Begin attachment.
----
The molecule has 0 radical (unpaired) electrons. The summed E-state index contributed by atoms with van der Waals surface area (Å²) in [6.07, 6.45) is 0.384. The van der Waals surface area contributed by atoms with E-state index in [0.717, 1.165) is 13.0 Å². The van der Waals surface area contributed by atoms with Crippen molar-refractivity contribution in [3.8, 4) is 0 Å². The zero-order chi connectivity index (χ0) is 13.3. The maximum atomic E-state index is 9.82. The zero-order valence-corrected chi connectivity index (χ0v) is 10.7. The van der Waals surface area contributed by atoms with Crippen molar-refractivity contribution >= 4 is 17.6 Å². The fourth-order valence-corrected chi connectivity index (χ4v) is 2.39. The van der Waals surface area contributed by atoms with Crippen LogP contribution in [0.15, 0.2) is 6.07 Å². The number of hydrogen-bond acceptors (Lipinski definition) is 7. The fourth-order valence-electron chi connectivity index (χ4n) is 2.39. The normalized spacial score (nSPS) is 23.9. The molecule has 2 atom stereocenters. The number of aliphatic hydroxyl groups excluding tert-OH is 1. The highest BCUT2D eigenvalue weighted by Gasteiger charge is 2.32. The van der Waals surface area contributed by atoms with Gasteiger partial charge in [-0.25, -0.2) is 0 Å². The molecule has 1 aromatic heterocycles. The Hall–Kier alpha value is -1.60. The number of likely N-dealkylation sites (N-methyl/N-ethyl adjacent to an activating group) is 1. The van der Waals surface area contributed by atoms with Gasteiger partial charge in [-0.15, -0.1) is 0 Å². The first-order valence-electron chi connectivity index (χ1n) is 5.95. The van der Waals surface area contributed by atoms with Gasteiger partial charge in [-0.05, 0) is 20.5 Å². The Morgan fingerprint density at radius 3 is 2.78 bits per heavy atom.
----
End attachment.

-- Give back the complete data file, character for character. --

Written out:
The molecule has 0 radical (unpaired) electrons. The summed E-state index contributed by atoms with van der Waals surface area (Å²) in [6.07, 6.45) is 0.384. The van der Waals surface area contributed by atoms with E-state index in [0.717, 1.165) is 13.0 Å². The van der Waals surface area contributed by atoms with Crippen molar-refractivity contribution in [3.8, 4) is 0 Å². The zero-order chi connectivity index (χ0) is 13.3. The maximum atomic E-state index is 9.82. The zero-order valence-corrected chi connectivity index (χ0v) is 10.7. The van der Waals surface area contributed by atoms with Crippen molar-refractivity contribution >= 4 is 17.6 Å². The fourth-order valence-corrected chi connectivity index (χ4v) is 2.39. The van der Waals surface area contributed by atoms with Crippen LogP contribution in [0.15, 0.2) is 6.07 Å². The number of hydrogen-bond acceptors (Lipinski definition) is 7. The fourth-order valence-electron chi connectivity index (χ4n) is 2.39. The normalized spacial score (nSPS) is 23.9. The molecule has 2 atom stereocenters. The number of aliphatic hydroxyl groups excluding tert-OH is 1. The highest BCUT2D eigenvalue weighted by Gasteiger charge is 2.32. The van der Waals surface area contributed by atoms with Gasteiger partial charge in [-0.25, -0.2) is 0 Å². The molecule has 1 aromatic heterocycles. The Hall–Kier alpha value is -1.60. The number of likely N-dealkylation sites (N-methyl/N-ethyl adjacent to an activating group) is 1. The van der Waals surface area contributed by atoms with Gasteiger partial charge in [-0.15, -0.1) is 0 Å². The first-order valence-electron chi connectivity index (χ1n) is 5.95. The van der Waals surface area contributed by atoms with Gasteiger partial charge in [-0.05, 0) is 20.5 Å². The Morgan fingerprint density at radius 3 is 2.78 bits per heavy atom.